Brad Keselowski started Saturday night’s All-Star Race in the 12th position — but the defending Sprint Cup champion didn’t survive beyond the first two laps.
Keselowski radioed to his crew that the transmission broke as he brought the No. 2 Ford to the garage.
“Something just broke in the back half of the drive train, either the transmission or drive shaft gear — I’m not sure which one — but it’s one of those deals, unfortunately,” Keselowski said. “We’ll try to learn from it and move on . . . it did a lot of damage and we can’t get it fixed, so it’s just one of those deals.”
Keselowski questioned whether the new qualifying procedure — with no speed limit on pit road — damaged his car on Friday.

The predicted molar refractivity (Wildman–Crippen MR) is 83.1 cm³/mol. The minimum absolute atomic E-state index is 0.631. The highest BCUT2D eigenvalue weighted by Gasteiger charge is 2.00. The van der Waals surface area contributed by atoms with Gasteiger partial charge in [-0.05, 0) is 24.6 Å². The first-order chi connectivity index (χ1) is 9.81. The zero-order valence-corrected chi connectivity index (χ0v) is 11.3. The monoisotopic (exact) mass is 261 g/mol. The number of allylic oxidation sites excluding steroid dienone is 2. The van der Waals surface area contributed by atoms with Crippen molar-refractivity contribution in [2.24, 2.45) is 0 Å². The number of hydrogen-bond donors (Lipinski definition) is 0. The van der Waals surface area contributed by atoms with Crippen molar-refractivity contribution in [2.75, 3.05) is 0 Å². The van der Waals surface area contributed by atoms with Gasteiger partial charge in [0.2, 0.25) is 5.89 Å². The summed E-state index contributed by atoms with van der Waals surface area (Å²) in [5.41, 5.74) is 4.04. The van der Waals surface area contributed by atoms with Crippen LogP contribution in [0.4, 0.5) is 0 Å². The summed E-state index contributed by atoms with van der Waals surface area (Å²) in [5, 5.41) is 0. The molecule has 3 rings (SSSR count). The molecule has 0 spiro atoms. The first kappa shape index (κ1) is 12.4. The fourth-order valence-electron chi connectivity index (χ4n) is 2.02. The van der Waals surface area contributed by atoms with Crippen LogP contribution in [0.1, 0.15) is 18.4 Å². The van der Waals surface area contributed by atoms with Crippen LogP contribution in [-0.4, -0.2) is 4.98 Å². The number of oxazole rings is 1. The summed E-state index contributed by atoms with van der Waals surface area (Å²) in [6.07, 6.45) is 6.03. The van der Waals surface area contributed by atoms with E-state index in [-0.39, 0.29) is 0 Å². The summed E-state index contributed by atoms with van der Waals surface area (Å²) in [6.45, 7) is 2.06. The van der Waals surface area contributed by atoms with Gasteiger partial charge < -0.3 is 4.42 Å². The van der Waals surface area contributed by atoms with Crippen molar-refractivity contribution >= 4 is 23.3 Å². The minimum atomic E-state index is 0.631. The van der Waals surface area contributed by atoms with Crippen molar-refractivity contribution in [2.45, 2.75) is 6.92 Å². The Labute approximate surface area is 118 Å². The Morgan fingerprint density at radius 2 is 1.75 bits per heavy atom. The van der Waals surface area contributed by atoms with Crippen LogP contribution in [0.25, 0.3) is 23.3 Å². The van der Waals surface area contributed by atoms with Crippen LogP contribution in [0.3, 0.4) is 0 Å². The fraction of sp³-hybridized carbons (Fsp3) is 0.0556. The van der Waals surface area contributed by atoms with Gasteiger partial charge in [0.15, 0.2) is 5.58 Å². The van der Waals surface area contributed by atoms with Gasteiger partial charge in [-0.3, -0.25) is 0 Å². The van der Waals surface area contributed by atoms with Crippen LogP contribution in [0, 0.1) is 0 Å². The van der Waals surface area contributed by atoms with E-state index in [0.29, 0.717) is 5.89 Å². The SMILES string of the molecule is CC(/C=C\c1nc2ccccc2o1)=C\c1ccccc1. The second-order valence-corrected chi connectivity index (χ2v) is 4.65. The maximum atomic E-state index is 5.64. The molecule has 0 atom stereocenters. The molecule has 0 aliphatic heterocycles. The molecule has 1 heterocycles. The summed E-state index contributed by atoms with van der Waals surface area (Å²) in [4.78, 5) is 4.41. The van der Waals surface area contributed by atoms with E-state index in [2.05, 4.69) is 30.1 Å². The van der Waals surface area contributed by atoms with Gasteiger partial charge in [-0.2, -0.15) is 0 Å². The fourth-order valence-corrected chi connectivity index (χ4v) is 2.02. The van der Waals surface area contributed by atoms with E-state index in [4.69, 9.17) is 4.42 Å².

“With the qualifying deal the way it is here,” Keselowski said. “It’s way too hard on the cars.”
Yet with only cash on the line and no points to be gained, the greatest loss for Keselowski in running just two of the 90 laps in the All-Star Race is the lack of seat time. Many crews use the event as a glorified test session to experiment with the cars for next Sunday’s points-paying Coca-Cola 600.
“You’d like to learn a little bit more about the track and the race, but I’ve got a teammate out there in Joey Logano and hopefully he can learn something," Keselowski said.